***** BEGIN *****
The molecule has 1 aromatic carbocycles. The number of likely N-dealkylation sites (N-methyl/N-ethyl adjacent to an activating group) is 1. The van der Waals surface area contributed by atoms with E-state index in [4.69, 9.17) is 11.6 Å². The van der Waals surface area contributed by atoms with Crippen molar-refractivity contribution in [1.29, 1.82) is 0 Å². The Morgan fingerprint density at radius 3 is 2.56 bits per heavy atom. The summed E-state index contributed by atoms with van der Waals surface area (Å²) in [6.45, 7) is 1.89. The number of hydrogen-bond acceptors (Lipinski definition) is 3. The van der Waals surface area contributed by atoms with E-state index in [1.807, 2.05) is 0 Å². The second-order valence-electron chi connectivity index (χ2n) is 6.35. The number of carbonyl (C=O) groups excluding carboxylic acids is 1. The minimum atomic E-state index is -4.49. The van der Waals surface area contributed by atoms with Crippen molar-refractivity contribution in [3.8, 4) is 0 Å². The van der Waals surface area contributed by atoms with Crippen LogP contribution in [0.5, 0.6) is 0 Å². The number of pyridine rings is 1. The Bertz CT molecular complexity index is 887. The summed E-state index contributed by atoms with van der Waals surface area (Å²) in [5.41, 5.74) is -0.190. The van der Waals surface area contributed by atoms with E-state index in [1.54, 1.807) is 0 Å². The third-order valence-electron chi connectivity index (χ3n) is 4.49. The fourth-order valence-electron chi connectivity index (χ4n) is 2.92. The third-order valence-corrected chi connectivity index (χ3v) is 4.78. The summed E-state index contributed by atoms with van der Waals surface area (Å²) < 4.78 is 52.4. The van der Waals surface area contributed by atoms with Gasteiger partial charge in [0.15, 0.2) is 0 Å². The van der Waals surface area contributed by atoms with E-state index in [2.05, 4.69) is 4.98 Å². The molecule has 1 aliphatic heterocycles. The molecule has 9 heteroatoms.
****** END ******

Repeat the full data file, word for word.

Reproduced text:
The molecule has 1 aromatic carbocycles. The number of likely N-dealkylation sites (N-methyl/N-ethyl adjacent to an activating group) is 1. The van der Waals surface area contributed by atoms with E-state index in [4.69, 9.17) is 11.6 Å². The van der Waals surface area contributed by atoms with Crippen molar-refractivity contribution in [1.29, 1.82) is 0 Å². The Morgan fingerprint density at radius 3 is 2.56 bits per heavy atom. The summed E-state index contributed by atoms with van der Waals surface area (Å²) in [6.45, 7) is 1.89. The number of hydrogen-bond acceptors (Lipinski definition) is 3. The van der Waals surface area contributed by atoms with E-state index in [1.807, 2.05) is 0 Å². The second-order valence-electron chi connectivity index (χ2n) is 6.35. The number of carbonyl (C=O) groups excluding carboxylic acids is 1. The minimum atomic E-state index is -4.49. The van der Waals surface area contributed by atoms with Crippen molar-refractivity contribution in [3.8, 4) is 0 Å². The van der Waals surface area contributed by atoms with Crippen LogP contribution in [0.5, 0.6) is 0 Å². The number of pyridine rings is 1. The Bertz CT molecular complexity index is 887. The summed E-state index contributed by atoms with van der Waals surface area (Å²) in [5.41, 5.74) is -0.190. The van der Waals surface area contributed by atoms with E-state index in [1.54, 1.807) is 0 Å². The third-order valence-electron chi connectivity index (χ3n) is 4.49. The fourth-order valence-electron chi connectivity index (χ4n) is 2.92. The third-order valence-corrected chi connectivity index (χ3v) is 4.78. The summed E-state index contributed by atoms with van der Waals surface area (Å²) < 4.78 is 52.4. The van der Waals surface area contributed by atoms with Gasteiger partial charge in [0.15, 0.2) is 0 Å². The van der Waals surface area contributed by atoms with E-state index in [2.05, 4.69) is 4.98 Å². The molecule has 1 aliphatic heterocycles. The molecule has 9 heteroatoms.